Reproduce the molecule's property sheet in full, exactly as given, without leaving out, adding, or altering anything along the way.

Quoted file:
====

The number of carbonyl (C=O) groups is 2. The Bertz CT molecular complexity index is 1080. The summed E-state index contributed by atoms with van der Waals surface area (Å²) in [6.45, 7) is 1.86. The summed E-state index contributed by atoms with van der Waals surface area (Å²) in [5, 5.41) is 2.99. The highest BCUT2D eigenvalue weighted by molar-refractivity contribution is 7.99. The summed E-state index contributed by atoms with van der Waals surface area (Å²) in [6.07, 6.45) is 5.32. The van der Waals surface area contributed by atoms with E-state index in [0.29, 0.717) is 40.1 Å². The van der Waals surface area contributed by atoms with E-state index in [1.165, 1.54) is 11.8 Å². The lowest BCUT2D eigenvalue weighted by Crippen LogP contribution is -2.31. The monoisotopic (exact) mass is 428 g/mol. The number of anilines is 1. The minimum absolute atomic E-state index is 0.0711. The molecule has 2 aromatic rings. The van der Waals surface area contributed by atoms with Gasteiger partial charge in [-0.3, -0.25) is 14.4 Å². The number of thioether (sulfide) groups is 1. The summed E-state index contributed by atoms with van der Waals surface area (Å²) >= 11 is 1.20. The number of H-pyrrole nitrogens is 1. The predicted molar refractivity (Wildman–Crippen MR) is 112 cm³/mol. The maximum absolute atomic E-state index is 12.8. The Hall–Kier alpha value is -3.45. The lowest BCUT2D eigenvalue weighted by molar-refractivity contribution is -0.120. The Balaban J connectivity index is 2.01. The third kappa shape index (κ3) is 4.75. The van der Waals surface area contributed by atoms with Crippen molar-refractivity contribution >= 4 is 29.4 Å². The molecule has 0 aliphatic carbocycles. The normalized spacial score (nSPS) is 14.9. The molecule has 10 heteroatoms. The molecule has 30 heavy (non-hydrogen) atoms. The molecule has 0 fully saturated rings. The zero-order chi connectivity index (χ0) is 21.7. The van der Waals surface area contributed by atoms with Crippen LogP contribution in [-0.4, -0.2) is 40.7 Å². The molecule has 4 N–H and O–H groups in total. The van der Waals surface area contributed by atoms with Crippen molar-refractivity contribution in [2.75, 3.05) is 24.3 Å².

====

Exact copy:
The number of carbonyl (C=O) groups is 2. The Bertz CT molecular complexity index is 1080. The summed E-state index contributed by atoms with van der Waals surface area (Å²) in [6.45, 7) is 1.86. The summed E-state index contributed by atoms with van der Waals surface area (Å²) in [5, 5.41) is 2.99. The highest BCUT2D eigenvalue weighted by molar-refractivity contribution is 7.99. The summed E-state index contributed by atoms with van der Waals surface area (Å²) in [6.07, 6.45) is 5.32. The van der Waals surface area contributed by atoms with E-state index in [0.29, 0.717) is 40.1 Å². The van der Waals surface area contributed by atoms with E-state index in [1.165, 1.54) is 11.8 Å². The lowest BCUT2D eigenvalue weighted by Crippen LogP contribution is -2.31. The monoisotopic (exact) mass is 428 g/mol. The number of anilines is 1. The minimum absolute atomic E-state index is 0.0711. The molecule has 2 aromatic rings. The van der Waals surface area contributed by atoms with Gasteiger partial charge in [-0.3, -0.25) is 14.4 Å². The number of thioether (sulfide) groups is 1. The summed E-state index contributed by atoms with van der Waals surface area (Å²) >= 11 is 1.20. The number of H-pyrrole nitrogens is 1. The predicted molar refractivity (Wildman–Crippen MR) is 112 cm³/mol. The maximum absolute atomic E-state index is 12.8. The Hall–Kier alpha value is -3.45. The lowest BCUT2D eigenvalue weighted by molar-refractivity contribution is -0.120. The Balaban J connectivity index is 2.01. The third kappa shape index (κ3) is 4.75. The van der Waals surface area contributed by atoms with Crippen molar-refractivity contribution >= 4 is 29.4 Å². The molecule has 0 aliphatic carbocycles. The normalized spacial score (nSPS) is 14.9. The molecule has 10 heteroatoms. The molecule has 30 heavy (non-hydrogen) atoms. The molecule has 0 fully saturated rings. The zero-order chi connectivity index (χ0) is 21.7. The van der Waals surface area contributed by atoms with Crippen LogP contribution in [-0.4, -0.2) is 40.7 Å². The molecule has 4 N–H and O–H groups in total. The van der Waals surface area contributed by atoms with Crippen molar-refractivity contribution in [2.75, 3.05) is 24.3 Å².